The comically inept magician known as The Amazing Ballantine or The Great Ballantine or the perfectly over the top moniker, Ballantine: The World's Greatest Magician, has died. The truly amazing Carl Ballantine, the comedian and character actor who is perhaps best known for his role of Lester Gruber, the confident con artist in McHale's Navy, was 92.
He died in his sleep this past week at his home in the Hollywood. I used to see him around the neighborhood all the time, usually at the post office or the grocery store. In a town jammed with celebrity sightings, it was only a Carl Ballantine sighting that would elicit an email or a phone call from several friends of mine.
Born Meyer Kessler in Chicago on September 27, 1917, he started performing magic tricks as a 9 year old, tricks learned from a local barber. By the time he was a teenager he was successful enough as a magician that he supported his family. When he felt a slight change in his magic career was needed, he renamed himself; 'Ballantine' came from an advertisement he saw for Ballantine whisky. One night when a magic trick failed miserably and he threw out a couple of one-liners to cover the error, the Amazing Ballantine was born. His career spanned vaudeville, film, television, Vegas and Broadway. Since the early 1940s, Ballantine always performed in a top hat, white tie and tails, his reason: “If the act dies, I'm dressed for it.”
In 1956 Ballantine was the first magician to play Las Vegas, appearing on a bill at the El Rancho Vegas Casino with Harry James, Betty Grable and Sammy Davis Jr. To promote the show, he rode a horse down the Las Vegas strip.
Ballantine appeared in a number of films, including The Shakiest Gun in the West, (1968), The World’s Greatest Lover (1977), Mr. Saturday Night (1992), and Speedway (1968) starring Elvis Presley, who offered Ballantine a Cadillac. His wife, comedian Ceil Cabot (who died in 2000 after 45 years of marriage), wouldn’t allow him to accept it. His most recent film appearance was in the biopic, Aimee Semple McPherson (2006).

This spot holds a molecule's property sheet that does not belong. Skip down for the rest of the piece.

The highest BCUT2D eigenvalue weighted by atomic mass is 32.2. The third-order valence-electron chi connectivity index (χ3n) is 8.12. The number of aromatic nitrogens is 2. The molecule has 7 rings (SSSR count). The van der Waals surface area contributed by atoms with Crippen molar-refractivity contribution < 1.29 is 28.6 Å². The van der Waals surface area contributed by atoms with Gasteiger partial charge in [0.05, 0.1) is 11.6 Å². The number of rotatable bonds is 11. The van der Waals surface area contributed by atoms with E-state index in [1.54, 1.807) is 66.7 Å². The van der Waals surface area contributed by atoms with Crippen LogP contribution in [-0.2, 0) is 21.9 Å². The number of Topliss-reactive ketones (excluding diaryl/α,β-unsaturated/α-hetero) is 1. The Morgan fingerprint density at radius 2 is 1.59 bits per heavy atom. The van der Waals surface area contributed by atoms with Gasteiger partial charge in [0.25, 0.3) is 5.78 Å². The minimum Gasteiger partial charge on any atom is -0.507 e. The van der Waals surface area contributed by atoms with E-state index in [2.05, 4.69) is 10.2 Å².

Besides McHale's Navy (1962-66) starring Ernest Borginine, Ballantine was a regular cast member on the 1969 sitcom The Queen and I and 1980's One in a Million. He made dozens of guest appearances on a variety of variety shows and series like the Andy Williams, Danny Kaye and Dean Martin shows, as well as The Hollywood Palace and The Tonight Show. Often appearing as a magician, he guest starred on Fantasy Island as the Great Zachariah, on Night Court as the Fabulous Falconi and on The Cosby Show as the one and only Great Ballantine. Ballantine also appeared on Broadway in the 1971 in the revival of A Funny Thing Happened On The Way To The Forum with Phil Silvers.
In 2007, Steve Martin presented Carl Ballantine with the Lifetime Achievement Fellowship from the Magic Castle in Hollywood. Late last year Ballantine performed his act for the final time at the It's Magic show at the Kodak Theatre.
According to his daughter, Saratoga, Ballantine wanted his ashes scattered over Santa Anita racetrack. Obviously the man loved the ponies. Saratoga was named after the famous racetrack in New York, her sister Molly's middle name is Caliente, named after the legendary track in Tijuana.
Ballantine is survived by his sister, Esther Robinson, and his daughters. Rest in peace, Carl.